Manual mixer shower / pumped hot water / cold water mains

Discussion in 'Plumbers' Talk' started by ColinK, Dec 7, 2017.

  1. ColinK

    ColinK New Member

    Hello All.

    we recently moved into a new property and i've been making some changes to the plumbing.
    the initial problem was that the gravity fed hot water was really really poor.

    So i fitted a 3 bar Salamander pump CT Force 30 PS on the exit from the hot water cylinder (using one of the Salamander S tank flanges).

    This works brilliantly and the hot water pressure is now very good all around the house.
    on the sinks with a separate cold/hot tap I don't have any issues.
    on the mixer taps (bathroom/kitchen) which have a cold water mains feed everything seems to work very well.. both the hot water and cold water mains are under pressure and the mixer taps work fine.

    Our two showers that take a cold feed directly from the cold water tank in the loft and this is under very poor pressure, so the hot water pressure is over powering the cold water in the manual shower mixers and the hot water is back filling the cold water supply back to the cold water tank.

    my initial plan was to take a feed off the cold water mains entering the cold water tank and using that to feed the cold water to the 2 showers as this seems to work well for the bath and kitchen sink.
    however i read that this is not necessarily a good idea as the cold water pressure can fluctuate and cause simple mixer showers to fluctuate in temp.

    is it really such a bad idea to use a manual mixer when the pressures might be dissimilar ?
    would this not just be the same thing as when some herbert turns on the hot/cold taps elsewhere in the house and causes a sudden spike/drop in temp ?


    if its really that bad what the next step ?

    would a set of thermostatic mixers deal with the issue ?

    Cheers in advance for any help....
    C.
     
  2. Devil's Advocate

    Devil's Advocate Well-Known Member

    Is it a bad idea to supply even a thermo mixer with different pressures? Yes.

    I don't know of any mixer that's happy with that arrangement, tho' there might be one.

    Possible solutions is to reduce the mains pressure before the shower mixer so it matches that of the pump - what is it, 2 bar? For this you use a PRV.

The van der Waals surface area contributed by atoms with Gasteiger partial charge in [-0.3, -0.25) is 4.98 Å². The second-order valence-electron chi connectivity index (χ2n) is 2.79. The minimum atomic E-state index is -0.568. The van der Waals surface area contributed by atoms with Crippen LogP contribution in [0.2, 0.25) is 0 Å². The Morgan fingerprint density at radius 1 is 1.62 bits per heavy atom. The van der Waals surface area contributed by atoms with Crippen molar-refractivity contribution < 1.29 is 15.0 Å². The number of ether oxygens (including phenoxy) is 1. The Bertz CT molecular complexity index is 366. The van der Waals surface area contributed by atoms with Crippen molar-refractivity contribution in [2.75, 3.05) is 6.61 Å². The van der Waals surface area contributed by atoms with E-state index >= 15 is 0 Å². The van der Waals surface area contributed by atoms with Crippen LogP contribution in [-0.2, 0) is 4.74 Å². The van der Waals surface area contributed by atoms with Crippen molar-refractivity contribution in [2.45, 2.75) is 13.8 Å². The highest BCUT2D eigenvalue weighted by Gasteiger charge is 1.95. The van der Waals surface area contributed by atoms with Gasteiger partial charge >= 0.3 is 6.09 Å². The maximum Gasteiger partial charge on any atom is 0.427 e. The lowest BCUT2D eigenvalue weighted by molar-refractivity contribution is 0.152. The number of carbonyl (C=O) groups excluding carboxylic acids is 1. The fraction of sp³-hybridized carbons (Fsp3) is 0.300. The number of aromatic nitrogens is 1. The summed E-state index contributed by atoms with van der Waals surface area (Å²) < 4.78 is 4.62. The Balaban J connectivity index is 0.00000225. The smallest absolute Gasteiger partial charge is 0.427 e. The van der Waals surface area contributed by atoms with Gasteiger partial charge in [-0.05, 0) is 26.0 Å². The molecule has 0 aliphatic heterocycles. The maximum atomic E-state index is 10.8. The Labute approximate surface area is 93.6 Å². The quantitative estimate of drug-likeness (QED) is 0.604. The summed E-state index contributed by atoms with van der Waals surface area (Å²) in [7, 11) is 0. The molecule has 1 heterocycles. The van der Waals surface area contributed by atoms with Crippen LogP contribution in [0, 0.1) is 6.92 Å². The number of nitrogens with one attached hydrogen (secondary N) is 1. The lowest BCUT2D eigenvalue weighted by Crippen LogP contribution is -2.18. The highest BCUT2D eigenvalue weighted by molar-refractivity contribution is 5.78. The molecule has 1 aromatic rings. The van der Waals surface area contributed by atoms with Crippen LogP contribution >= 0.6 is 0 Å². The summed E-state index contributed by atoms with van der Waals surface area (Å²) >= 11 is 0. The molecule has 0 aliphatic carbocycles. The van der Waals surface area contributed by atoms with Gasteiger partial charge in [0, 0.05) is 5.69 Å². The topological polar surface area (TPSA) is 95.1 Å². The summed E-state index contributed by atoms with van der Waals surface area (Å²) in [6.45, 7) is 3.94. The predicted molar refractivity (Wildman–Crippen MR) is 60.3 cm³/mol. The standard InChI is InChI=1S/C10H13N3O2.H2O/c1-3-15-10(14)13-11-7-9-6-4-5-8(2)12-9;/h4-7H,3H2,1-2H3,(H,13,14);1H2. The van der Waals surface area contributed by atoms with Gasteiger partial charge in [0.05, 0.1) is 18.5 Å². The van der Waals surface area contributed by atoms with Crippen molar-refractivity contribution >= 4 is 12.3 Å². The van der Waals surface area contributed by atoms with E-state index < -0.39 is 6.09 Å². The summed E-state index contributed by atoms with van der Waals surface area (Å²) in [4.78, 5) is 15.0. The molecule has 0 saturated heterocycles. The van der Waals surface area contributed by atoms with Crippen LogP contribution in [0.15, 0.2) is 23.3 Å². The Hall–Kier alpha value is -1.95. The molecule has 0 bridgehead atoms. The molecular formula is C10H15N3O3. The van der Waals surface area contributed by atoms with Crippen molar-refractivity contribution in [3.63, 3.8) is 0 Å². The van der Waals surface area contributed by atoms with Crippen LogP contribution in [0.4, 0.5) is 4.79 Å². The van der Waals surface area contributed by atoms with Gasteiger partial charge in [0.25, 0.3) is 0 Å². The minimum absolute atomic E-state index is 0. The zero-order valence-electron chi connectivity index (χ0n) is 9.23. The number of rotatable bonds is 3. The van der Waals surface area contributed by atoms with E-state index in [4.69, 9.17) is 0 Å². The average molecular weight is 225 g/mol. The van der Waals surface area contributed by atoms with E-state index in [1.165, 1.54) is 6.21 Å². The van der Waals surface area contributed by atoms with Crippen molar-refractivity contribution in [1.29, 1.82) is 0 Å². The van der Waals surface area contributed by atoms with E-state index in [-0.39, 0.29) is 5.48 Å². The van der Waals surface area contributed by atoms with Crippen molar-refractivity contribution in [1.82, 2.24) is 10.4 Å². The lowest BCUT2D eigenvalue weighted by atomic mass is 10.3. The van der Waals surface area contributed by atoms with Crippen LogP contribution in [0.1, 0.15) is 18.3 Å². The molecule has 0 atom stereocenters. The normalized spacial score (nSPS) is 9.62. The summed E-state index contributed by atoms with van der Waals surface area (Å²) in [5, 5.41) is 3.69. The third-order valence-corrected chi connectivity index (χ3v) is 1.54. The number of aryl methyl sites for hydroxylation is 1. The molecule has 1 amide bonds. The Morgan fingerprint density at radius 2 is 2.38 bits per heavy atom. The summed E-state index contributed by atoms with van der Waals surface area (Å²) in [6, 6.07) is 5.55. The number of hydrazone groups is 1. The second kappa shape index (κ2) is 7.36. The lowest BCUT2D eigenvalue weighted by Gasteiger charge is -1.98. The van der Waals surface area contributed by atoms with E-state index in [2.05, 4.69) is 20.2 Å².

That might work - wait until plumbers come along on here.

    The other is to also boost the cold stored water so that it's increased to match the hot.
     
  3. ColinK

    ColinK New Member

  4. Devil's Advocate

    Devil's Advocate Well-Known Member

    It isn't very likely to be above three bar, but could be. Circa 3bar is typical, so could be close to what you want.

    Wait for plumbers to comment on whether it's ok since the pressures are close, 'cos I don't know... :oops:
     
  5. The Teach

    The Teach Active Member

    The showers need balanced water pressure to work correctly and a means of thermostatic control for the prevention of scalding.

    Shower remedy,fit a pump that will pump both hot & cold water from the water storage tank (loft) into individual thermostatic shower mixer valves.

    Pumps and multiple showers can work well but need correct setting up, consideration of an unvented cylinder should not be forgotten.

    Happy plumbing :)
     
  6. Devil's Advocate

    Devil's Advocate Well-Known Member

    Would a stored hot supply - delivered via a 3bar pump - not work alongside a mains cold also at roughly 3bar to supply a shower mixer??

    The guy already has his hot (only) boosted to 3 bar.
     
  7. Pollowick

    Pollowick Well-Known Member


    Yes it can.
     
  8. The Teach

    The Teach Active Member

    It can work well for one shower only as long as the pump is supplying similar water pressure as what is in the cold water mains,there will be variations.
    The shower mixer has to be a suitable item aswell and consider other pumped hot water outlets in operation while showering,the system can be installed and set up to give priority to the shower and with more consideration 2 showers can just about work with limitations.

    Personally we would not install 2 showers where the hot is pumped and cold mains fed but we spend a lot of time rectifying other peoples new installations.
     
    terrymac likes this.
  9. ColinK

    ColinK New Member

    installed a PRV between the cold water mains (in the loft) and the feed to the 2 showers.
    the pressure reads at around 2.5 bar.
    the pump for the hot water is rated at 3 bar (dropping to 2.6/2.1 bar depending on flow)

    tested both the showers with manual mixers and everything seems to be working as intended.
    neither the hot or cold is over powering the other, there is no back filling going on and temperatures remain constant.
    I get that the PRV isn't actually doing anything, but it reassuring to know what the cold water pressure is, as it could have been 5/6 bar etc.

    Points noted about many things be on at the same time and causing fluctuations in water pressure.
    i will keep an eye on that.

    Cheer for peoples imput.
     

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